Understanding WebRTC peer-to-peer connection setup

3 minute read

WebRTC is an open standard that allow to add real time communication capabilities to applications. A typical example of apps that use WebRTC are multimedia chat apps such as Discord.

WebRTC is designed for peer-to-peer connections, which means data such as video or audio streams can flow directly between two peers instead via a server. Setting up such a peer-to-peer connection is not inherently difficult, but the standard allows for many options to be configured.

WebRTC connections require a fair amount of configuration. When confrontent with the connection setup for the first time, it is easy to get lost in the details, which is why I want to provide a high-level overview about which parts are involved in a WebRTC peer-to-peer connection and how these parts interact.

Setting up a WebRTC peer-to-peer connection

Setting up a WebRTC peer-to-peer connection can roughly be divided to three steps:

  1. Creating and sending an SDP Offer
  2. Creating and sending an SDP Answer
  3. Gathering and sending ICE candidates

The figure here schematically depicts these four steps.


Before we can talk about creating a peer-to-peer connection, we first need to understand the nature and the role that the Signalling channel has for the connection setup.

The Signalling channel

The Signalling channel is an integral part of the procedure to set up a WebRTC peer-to-peer connection. Via the Signalling channel, peers can send SDP offers, SDP answers and ICE candidates to each other.

It is important to understand, that - while essential for the connection setup - the signalling channel is not part of WebRTC. So any connection between to peers can be used for signalling, e.g. theoretically nothing is stopping you from using email to set up your WebRTC connection. Typically signalling is done via a signalling server.

Step 1 - Creating and sending an SDP Offer

First, the “calling” peer A needs to create an Session Description Protocol (SDP) offer and send it via the Signalling channel to the other peer B. The SDP is an RFC that describes multimedia sessions for the purpose of creating multimedia sessions. SDP offers and answers have the same structure and contain information such as the media types, media formats, or transport protocols to be used.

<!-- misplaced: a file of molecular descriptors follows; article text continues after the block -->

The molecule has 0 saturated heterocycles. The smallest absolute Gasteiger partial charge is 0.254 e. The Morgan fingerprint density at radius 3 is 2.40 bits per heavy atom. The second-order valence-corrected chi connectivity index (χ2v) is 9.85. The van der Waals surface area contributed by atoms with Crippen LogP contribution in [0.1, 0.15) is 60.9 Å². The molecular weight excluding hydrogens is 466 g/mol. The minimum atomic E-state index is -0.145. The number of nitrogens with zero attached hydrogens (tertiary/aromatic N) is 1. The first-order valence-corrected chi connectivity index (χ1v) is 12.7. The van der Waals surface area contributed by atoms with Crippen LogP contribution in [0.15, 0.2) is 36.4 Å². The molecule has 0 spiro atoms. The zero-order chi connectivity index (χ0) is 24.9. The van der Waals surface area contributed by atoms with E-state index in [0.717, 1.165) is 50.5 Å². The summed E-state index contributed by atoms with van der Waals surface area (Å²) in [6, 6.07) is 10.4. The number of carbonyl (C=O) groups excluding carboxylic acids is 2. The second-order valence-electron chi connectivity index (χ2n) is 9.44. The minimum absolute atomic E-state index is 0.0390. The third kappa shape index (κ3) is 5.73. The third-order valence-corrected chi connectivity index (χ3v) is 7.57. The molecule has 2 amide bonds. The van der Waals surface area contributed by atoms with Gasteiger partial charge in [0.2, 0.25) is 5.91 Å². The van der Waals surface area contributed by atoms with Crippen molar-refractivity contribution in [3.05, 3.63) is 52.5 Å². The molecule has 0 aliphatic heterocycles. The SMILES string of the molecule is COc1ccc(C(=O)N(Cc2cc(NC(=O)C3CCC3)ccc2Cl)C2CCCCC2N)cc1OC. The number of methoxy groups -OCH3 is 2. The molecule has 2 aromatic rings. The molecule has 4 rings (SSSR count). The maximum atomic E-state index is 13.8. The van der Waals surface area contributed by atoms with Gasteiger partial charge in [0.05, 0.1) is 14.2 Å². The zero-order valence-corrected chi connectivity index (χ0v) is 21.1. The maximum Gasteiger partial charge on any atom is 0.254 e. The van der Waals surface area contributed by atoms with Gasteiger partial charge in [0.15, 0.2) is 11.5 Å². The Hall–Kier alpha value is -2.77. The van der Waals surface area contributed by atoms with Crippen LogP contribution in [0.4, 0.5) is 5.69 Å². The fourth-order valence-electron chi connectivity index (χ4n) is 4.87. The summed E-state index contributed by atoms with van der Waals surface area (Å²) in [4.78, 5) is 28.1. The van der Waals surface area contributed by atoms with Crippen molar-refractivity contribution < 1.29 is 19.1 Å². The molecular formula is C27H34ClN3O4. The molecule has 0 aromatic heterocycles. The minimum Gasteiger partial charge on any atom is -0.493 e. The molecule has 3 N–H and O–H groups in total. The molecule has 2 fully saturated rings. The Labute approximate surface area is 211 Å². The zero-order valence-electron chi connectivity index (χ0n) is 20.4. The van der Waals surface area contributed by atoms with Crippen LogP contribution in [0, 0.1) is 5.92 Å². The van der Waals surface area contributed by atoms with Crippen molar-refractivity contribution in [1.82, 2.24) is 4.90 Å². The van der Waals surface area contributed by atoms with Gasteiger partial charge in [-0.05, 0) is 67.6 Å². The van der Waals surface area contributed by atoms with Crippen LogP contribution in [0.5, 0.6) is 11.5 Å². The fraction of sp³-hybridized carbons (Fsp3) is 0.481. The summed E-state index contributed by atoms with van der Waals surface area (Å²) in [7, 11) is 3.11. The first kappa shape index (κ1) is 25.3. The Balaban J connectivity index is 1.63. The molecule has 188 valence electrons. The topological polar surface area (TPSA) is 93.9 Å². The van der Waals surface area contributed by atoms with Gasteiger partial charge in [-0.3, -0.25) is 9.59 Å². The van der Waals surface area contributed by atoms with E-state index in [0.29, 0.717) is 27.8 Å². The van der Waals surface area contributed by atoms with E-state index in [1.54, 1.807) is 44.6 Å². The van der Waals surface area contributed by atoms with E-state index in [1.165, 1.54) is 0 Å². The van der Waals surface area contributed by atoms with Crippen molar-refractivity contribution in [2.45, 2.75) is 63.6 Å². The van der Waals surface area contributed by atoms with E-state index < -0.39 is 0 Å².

Step 2 - Creating and sending an SDP Answer

Secondly, once the “receiving” peer B has received an SDP offer, an SDP Answer has to be created and returned to A via the Signalling channel.

Step 3 - Gathering an sending ICE candidates

Then, both peers request Internet Connection Establishement (ICE) candidates from one or many Session Traversal Utilities for NAT (STUN) servers. ICE candidate contain a description of the public facing internet connection endpoint of each peer. Such a description can later be used for creating a peer-to-peer connection. The process of receiving ICE candidates is called “gathering”, and typically it takes a while until it is completed.

There are many public available STUN servers (e.g. here) that can be used for your WebRTC projects. If a peer is not available via NAT, “Traversal Using Relays around NAT” (TURN) servers can be used as fallback. TURN server relay packets between peers and theoretically should always work. However, such servers have high bandwidth requirements as they route all traffic through them, so they can easily become a bottleneck for a WebRTC application with many clients.

Finally, peers send their collected ICE candidates to the other peers via the Signalling channel. Typically, instead of waiting until the gathering is completed, peers send ICE candidates they have received directly to the other peer, until a connection can be established. So Step 3 and 4 are not strictly performed in order, but typically happen in parallel and are repeated.


Setting up an WebRTC peer-to-peer connection consists of three high level steps - creating and sending an SDP offer, creating and sending an SDP answer, and gathering from a STUN/TURN server and sending ICE candidates to the other peer. Offers, answers, and ICE candidates are sent and received via a Signalling channel, which is an arbitrary communication channel between two peers.